New Bill Sparks Medical Marijuana Debate

New Bill Sparks Medical Marijuana Debate »Play Video
TRI-CITIES -- Washington lawmakers say a new bill would help protect medical marijuana patients and providers from arrest.
But some patients say it could make things much worse for them.

Chet Biggerstaff was involved in an on-the-job accident. He went through several surgeries and was on several medications...but he says medical marijuana saved his life.

"Before I found cannabis, I was writing my will, letters to family, I was ready to go. None of the medication they had me on touched it...nothing," says Biggerstaff.

Medical marijuana has been legal in Washington for more than a decade, but some say the law isn't clear enough. Now lawmakers have introduced a new bill intended to clear things up.

That includes a new licensing system for medical marijuana providers and dispensaries. If passed, the new law could go into effect this summer, but the new licenses wouldn't be available until July 2012.

This has patients like Chet worried about getting their medicine.
"That will destroy all access for the vast majority of patients in this state for at least a year, and that's totally unacceptable."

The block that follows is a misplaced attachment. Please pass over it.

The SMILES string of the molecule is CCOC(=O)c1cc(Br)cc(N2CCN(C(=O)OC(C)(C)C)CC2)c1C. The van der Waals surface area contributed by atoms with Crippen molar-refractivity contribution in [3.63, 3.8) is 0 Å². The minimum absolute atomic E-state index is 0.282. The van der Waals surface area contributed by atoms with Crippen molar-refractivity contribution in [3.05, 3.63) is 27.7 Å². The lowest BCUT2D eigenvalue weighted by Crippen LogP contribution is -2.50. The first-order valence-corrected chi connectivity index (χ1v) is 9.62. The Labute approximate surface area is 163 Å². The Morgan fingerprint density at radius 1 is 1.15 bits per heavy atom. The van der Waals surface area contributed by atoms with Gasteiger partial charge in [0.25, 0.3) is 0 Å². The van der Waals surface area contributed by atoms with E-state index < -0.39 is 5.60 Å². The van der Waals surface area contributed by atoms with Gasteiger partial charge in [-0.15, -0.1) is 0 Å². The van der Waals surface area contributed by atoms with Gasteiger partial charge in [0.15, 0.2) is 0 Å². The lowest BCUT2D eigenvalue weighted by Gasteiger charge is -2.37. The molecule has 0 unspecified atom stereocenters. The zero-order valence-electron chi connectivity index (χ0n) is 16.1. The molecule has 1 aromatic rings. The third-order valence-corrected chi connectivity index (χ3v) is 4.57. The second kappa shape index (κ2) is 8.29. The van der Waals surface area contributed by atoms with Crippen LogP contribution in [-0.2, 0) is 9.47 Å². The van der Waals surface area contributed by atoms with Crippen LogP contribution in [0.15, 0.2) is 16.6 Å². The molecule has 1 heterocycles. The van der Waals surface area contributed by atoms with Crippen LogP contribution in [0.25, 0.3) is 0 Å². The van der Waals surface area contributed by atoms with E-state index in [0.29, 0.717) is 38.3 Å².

The bill is co-sponsored by a representative of our area: former police officer and State Senator Jerome Delvin. He says during the year before the new licensing system, some providers would be allowed to operate if they were already registered as a non-profit or taxed by the state government.

Delvin also pushed for the bill to include registration for users. Supporters say the bill would make things easier on medical marijuana patients. If they got stopped by police, they could show their registration card.

Those opposed say registration could violate their medical privacy.
"How would the news media and the people of this state feel if the government of this state announced they were going to go out and register all AIDS patients? How would people feel about that?" asks Biggerstaff.

State Senator Delvin says he won't support the bill if it doesn't set up a registration system. His argument is that the system will help clearly define the legal rights of patients, but Biggerstaff says the government registry could end up violating their natural rights. "It is absolutely ludicrous to think the government has the power or the right to tell people what they can put in their bodies."

The bill is still a work in progress. Both sides will weigh in during hearings this Thursday.